Look to TaiwanThose that have been long time readers of IFTLE and its predecessor PFTLE know that I sometimes look at 3D IC through the eyes of someone that was part of the bumping/WLP technology explosion that occurred in the late 1990s/early 2000s. Further, if you know this history you know that while I give most of the credit for the development of most if not all of that early low cost bump/WLP technology to start ups FCT and Unitive in the USA, it was the Taiwanese who saw the power of this technology, licensed it from the aforementioned startups and put the capacity in place to make this the key technology that it is today. While fan-in WLP has evolved into fan-out WLP and copper pillar technology it has in some sense has become synonymous with “Advanced Packaging”.Furthermore, while any commercial 3D TSV announcement is a good announcement, it is has also been clear that from the IFTLE perspective we are keeping an eye on a few key players like TSMC and Samsung because when all is said and done (a) this will be a TSV middle play and must be driven by foundries like TSMC, Global Foundries and UMC and (B) early applications will be driven by wide band memory access for memory on logic applications. So, when many of today’s 3D IC technology leaders assemble in Taiwan, it makes sense to pay attention to what they are saying. If 3D IC is to become the powerhouse technology that many of us are predicting it will, it is clear that Taiwan Inc will have to buy in and be at the forefront of leading this technology into commercialization [see PFTE 105 “Taiwanese Focus on 3D IC”, 11/06/2009 ]2010 Semicon Taiwan 3D Technology Forum
The Semicon Taiwan 3D Technology Forum was chaired by Ho-Ming Tong, General Manager and CTO for ASE. Speakers included representatives from Yole, Nokia, Qualcomm, UMC, SIliconware, Verigy, Applied, ITRI, IME and Sematech. The next two blogs will cover significant material from this meeting.
Dr. Tong, who some say coined the term "2.5D" for the use of silicon or glass interposers with TSV, indicated that this technology “..is ready to move to the next stage” Tong expects commercialization of 2.5D chip technology to take place in two years.
Tong notes that 2.5D IC should not be regarded as a transitional integration technology. 2.5D will enable packaging of chips in the 32-22 nm nodes where the fragile mechanical stability of the low-K dielectrics used in these products will require their bonding to an intermediate silicon interposer before final placement in a standard package.
Since it can also be applied in the design of high-end multi-function-integrated ICs, as in the NEC SMAFTI 3D IC design shown below, Tong contends that it will be “â??¦ developed in parallel with 3D IC as an alternative solution”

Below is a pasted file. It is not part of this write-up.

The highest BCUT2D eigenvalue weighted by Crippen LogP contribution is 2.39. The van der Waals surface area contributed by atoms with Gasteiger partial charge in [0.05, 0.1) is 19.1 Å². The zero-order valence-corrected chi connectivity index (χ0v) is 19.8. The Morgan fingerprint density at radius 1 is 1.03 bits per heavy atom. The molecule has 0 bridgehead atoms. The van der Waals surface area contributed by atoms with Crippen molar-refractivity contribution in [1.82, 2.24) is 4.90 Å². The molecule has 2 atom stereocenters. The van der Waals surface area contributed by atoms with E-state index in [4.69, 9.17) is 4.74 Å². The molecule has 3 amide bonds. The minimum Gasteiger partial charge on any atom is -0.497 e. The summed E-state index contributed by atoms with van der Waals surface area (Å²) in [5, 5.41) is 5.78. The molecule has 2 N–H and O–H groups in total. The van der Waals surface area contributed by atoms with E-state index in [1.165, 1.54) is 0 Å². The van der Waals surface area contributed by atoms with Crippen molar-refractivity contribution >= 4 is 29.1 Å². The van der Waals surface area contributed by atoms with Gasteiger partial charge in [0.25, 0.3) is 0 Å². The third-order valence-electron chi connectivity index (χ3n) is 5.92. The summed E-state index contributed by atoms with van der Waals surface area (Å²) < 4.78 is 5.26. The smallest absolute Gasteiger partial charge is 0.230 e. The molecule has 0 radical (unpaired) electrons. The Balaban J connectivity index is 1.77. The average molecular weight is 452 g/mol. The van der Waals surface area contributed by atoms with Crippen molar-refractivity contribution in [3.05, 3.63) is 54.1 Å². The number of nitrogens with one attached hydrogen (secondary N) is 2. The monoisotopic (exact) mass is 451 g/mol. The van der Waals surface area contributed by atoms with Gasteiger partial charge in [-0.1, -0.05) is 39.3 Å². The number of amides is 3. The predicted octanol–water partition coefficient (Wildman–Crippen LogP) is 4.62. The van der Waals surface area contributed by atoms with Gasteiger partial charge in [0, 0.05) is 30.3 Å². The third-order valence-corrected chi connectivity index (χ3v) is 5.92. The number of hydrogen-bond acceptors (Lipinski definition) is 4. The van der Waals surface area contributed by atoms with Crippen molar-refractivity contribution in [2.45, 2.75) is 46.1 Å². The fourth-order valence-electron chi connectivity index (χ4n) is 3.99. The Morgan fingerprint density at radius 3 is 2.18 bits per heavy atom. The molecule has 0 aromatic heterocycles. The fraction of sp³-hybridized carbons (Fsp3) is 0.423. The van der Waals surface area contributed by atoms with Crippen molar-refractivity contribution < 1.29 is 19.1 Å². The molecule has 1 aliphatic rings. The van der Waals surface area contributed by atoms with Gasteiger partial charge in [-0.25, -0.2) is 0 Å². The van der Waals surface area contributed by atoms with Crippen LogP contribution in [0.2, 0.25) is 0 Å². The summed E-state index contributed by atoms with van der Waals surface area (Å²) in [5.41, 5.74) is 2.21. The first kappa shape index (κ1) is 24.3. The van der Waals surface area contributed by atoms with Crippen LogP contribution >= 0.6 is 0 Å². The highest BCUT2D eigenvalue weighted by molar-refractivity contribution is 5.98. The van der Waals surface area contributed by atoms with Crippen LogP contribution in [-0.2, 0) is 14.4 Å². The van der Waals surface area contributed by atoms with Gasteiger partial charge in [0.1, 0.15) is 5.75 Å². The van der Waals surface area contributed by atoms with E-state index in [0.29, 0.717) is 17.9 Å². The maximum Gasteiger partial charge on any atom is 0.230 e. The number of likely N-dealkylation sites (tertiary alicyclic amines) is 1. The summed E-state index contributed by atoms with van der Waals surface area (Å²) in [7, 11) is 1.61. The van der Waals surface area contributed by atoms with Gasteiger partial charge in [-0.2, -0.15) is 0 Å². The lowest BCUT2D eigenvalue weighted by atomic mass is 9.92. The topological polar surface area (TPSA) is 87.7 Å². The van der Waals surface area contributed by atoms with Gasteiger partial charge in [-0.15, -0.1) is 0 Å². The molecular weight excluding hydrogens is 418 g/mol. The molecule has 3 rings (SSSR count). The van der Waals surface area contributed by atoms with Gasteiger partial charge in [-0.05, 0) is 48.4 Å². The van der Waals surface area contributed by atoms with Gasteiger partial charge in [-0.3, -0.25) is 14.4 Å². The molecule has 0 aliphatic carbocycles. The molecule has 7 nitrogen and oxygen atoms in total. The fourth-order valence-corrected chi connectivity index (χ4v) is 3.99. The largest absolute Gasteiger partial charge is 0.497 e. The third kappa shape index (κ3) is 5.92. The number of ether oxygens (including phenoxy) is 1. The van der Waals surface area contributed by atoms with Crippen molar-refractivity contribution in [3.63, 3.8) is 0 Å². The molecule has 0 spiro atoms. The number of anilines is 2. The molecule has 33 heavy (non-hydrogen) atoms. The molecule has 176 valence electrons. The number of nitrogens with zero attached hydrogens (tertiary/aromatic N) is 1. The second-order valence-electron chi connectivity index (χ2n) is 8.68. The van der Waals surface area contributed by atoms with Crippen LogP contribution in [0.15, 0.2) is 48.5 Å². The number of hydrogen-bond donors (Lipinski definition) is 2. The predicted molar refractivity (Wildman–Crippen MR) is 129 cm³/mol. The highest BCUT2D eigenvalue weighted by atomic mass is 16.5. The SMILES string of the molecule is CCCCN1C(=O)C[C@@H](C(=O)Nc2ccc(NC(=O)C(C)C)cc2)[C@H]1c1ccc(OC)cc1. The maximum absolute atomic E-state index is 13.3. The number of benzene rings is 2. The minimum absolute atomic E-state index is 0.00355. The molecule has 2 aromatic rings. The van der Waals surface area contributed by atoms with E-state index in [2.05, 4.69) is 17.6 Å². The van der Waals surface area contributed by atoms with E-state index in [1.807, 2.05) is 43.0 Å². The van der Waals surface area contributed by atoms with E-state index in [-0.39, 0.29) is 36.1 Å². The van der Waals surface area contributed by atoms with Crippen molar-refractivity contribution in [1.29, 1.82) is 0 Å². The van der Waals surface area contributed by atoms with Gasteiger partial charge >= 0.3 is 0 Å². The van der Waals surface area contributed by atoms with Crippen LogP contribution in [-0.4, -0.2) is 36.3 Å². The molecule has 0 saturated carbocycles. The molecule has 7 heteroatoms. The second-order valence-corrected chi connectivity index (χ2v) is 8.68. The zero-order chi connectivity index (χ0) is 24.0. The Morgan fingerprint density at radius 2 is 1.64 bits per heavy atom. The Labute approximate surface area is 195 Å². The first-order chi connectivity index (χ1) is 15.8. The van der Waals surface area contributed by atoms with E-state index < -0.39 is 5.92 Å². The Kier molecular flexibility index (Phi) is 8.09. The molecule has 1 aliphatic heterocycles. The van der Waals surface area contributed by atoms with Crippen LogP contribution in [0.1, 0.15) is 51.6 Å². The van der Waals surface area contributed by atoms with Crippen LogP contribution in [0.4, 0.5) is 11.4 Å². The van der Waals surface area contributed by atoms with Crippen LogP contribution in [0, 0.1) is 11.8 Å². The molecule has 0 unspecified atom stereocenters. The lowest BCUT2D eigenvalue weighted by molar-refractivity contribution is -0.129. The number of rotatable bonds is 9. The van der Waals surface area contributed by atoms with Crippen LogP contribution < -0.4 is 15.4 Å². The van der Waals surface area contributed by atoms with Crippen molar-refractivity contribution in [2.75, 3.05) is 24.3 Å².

Tong believes that commercialized products made using 2.5D IC and 3D IC technologies, including smartphones and computing applications, will hit the market in the next five years. This last comment made headlines at several news outlets [ link], which Quoted Dr. Tong as saying “ Despite tremendous progress in recent years, 3D IC with through silicon vias (TSVs) still presents significant challenges in cost, design, manufacturing, test and supply chain readiness and the technology is still three to five years away from mass production”.
After checking with Dr. Tongs colleagues in ASE I have been assured that these comments were meant to indicate that widespread use in products is still 3-5 years out but that ASE stands by the recent roadmap they shared at Semicon West this summer [ see IFTLE 9 “3D In and Around the Moscone Part 1” ] which indicates that 2.5 D readiness is imminent and full 3D for wide IO DRAM / logic bonding would be coming in the 2011 timeframe.
Shan-Chieh Chien, VP of ATD at UMC called 3D stacking with TSV the “big elephant” technology for foundries. UMC, which recently announced an alliance with Elpida and Powertech [ see IFTLE 8 “3D Infrastructure Announcements and Rumors” ] commented that logic + wide IO DRAM stacking will occur in 2011-2012 consistent with the comments of his other Asian colleagues. UMC also sees a significant future for silicon interposers indicating that UMC will use their Cu dual damascene BEOL process for passive device and fine pitch RDL on these interposers.
We’ll finish up looking at the 2010 Semicon Taiwan 3D Forum next week
the CMOS Image Sensor Market
A new IC Insights image sensor market report forecast that CMOS image sensors sales will rise 34% in 2010 to $5.2 billion from ~ $3.9 billion in 2009. Between 2009 and 2014, CMOS image sensor sales are projected to increase at a 17% compound average growth rate (CAGR), reaching $8.3 billion by 2014. CMOS image sensors dominate portable systems applications, such as camera phones, webcams in notebook computers, and other embedded cameras in handheld products, but higher-speed CMOS imagers are also being aimed at automotive systems, medical equipment, and wireless video security networks.
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